The accomplishments alone could define Miller’s legacy, but not for the coach. All the trophies, which awed Miller at the wrestling reunion, paled to the culture that surrounds the program. Miller watched current wrestlers share a bond with team members from the early 1990’s, despite not being born when they competed for the Knights. Former parents and boosters share the inclusion in the tradition.
“We didn’t just have a team we had a family,” Miller said. “It’s the thing I enjoy the most.”
Between the old dogs when he took over in 1991 to the young bucks who have challenged his 20-year Iowa Conference championship streak, Miller has tamed them all. The Knights have been atop Division III’s premiere wrestling conference, posting a 157-dual meet win streak that started in 1994.
“Part of the Iowa Conference’s Vision Statement speaks to academic and athletic success nationally, and that’s exactly what Jim Miller has done during his time at Wartburg,” IIAC Commissioner Chuck Yrigoyen said in a news release. “Our league, overall, has been strengthened by Wartburg’s remarkable success in wrestling. It’s been an honor and pleasure to get to know one of the coaching giants in our league.”
Wartburg was one of the first D-III programs that proved it could compete at any level, facing numerous NCAA Division I foes in duals or various tournaments. Three-time NCAA champion Byron Tate was a D-III wrestler to compete in the NWCA All-Star meet last year. Kodie Silvestri is expected to represent the Knights in the dual, featuring top NCAA wrestlers.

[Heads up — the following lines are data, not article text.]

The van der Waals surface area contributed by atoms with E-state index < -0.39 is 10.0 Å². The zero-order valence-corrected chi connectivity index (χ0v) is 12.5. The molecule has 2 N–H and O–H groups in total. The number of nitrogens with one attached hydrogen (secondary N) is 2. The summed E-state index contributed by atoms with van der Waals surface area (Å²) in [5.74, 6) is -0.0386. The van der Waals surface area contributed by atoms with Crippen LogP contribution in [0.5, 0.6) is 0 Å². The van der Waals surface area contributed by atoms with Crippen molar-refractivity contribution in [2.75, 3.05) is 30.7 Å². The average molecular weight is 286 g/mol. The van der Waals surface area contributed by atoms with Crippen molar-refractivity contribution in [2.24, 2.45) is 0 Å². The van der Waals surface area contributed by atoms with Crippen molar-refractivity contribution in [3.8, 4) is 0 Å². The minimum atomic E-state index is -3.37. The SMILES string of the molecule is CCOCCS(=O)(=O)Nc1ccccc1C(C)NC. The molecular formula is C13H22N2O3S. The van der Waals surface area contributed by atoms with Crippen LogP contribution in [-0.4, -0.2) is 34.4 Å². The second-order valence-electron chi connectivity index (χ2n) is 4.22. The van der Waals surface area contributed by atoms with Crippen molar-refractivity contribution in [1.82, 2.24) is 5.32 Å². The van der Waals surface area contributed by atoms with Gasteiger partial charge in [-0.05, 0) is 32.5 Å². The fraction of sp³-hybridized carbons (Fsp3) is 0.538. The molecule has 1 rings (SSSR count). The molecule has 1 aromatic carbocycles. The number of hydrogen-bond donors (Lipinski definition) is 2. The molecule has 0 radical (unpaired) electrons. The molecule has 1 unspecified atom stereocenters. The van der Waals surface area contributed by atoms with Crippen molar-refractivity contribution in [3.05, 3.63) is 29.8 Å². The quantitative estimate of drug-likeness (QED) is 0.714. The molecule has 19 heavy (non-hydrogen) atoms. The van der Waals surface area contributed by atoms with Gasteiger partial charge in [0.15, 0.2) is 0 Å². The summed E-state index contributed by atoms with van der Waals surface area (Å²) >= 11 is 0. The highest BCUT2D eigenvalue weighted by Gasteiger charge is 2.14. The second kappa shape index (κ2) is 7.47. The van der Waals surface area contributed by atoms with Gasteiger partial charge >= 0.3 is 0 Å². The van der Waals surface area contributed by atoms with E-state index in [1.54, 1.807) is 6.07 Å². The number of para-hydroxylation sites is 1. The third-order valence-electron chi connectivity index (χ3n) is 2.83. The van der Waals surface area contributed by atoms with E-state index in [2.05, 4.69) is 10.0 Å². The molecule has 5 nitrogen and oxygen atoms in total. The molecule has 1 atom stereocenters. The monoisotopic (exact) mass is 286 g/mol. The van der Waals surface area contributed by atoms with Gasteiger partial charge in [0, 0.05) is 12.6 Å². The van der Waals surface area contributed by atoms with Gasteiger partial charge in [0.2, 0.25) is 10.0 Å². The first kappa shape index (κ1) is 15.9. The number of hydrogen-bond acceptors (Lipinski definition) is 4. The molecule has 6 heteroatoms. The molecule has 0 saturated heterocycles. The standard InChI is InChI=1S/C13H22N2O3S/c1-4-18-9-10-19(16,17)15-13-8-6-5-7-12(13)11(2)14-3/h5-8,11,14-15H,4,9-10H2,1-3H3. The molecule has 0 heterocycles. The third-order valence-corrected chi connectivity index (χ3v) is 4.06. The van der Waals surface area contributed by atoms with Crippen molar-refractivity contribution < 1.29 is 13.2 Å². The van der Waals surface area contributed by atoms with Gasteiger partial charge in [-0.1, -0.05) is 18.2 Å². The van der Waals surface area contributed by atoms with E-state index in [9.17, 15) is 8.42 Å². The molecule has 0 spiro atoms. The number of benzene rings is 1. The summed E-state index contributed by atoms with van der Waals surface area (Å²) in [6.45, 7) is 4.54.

“We had not set any limits on ourselves,” Miller said. “The whole premise we don’t set a limit on what we can accomplish.”
Six Halls of Fames have inducted the Waterloo native, including the University of Northern Iowa and Waterloo East Athletics Halls of Fame. Miller was a two-time NCAA Division II champion (1974 and 1975) for the UNI, posting a 128-22 record. He was a Panthers assistant from 1983-1991 before taking the Wartburg post. Miller expects to remain active in the NWCA and wrestling, while playing an undetermined leadership role at Wartburg.
“Jim is hearing a new call, and we’ll support his process of discernment,” Wartburg President Darrel Colson said. “I’m delighted that he’s called to stay here at Wartburg.”
He will be close to offer advice, if needed. Keller, a former UNI wrestler who has been on the Knights staff for a total of 12 years, said it would be illogical not to use Miller as a resource.
Keller, 37, a former UNI wrestler who has served on the Knights staff for a total of 12 years, learned about the decision in August. He was excited, but wanted Miller to be certain he was ready to relinquish the reins.
“I just wanted him to make sure, more than anything, he was 100 percent confident and ready,” Keller said. “I wanted it was on his terms and the time was right for him.’
The progression has seen Keller promoted to associate head coach to co-head coach. He has also assumed more of the day-to-day operations. Keller said Miller had groomed him for this moment, delegating addition responsibilities to him in previous seasons.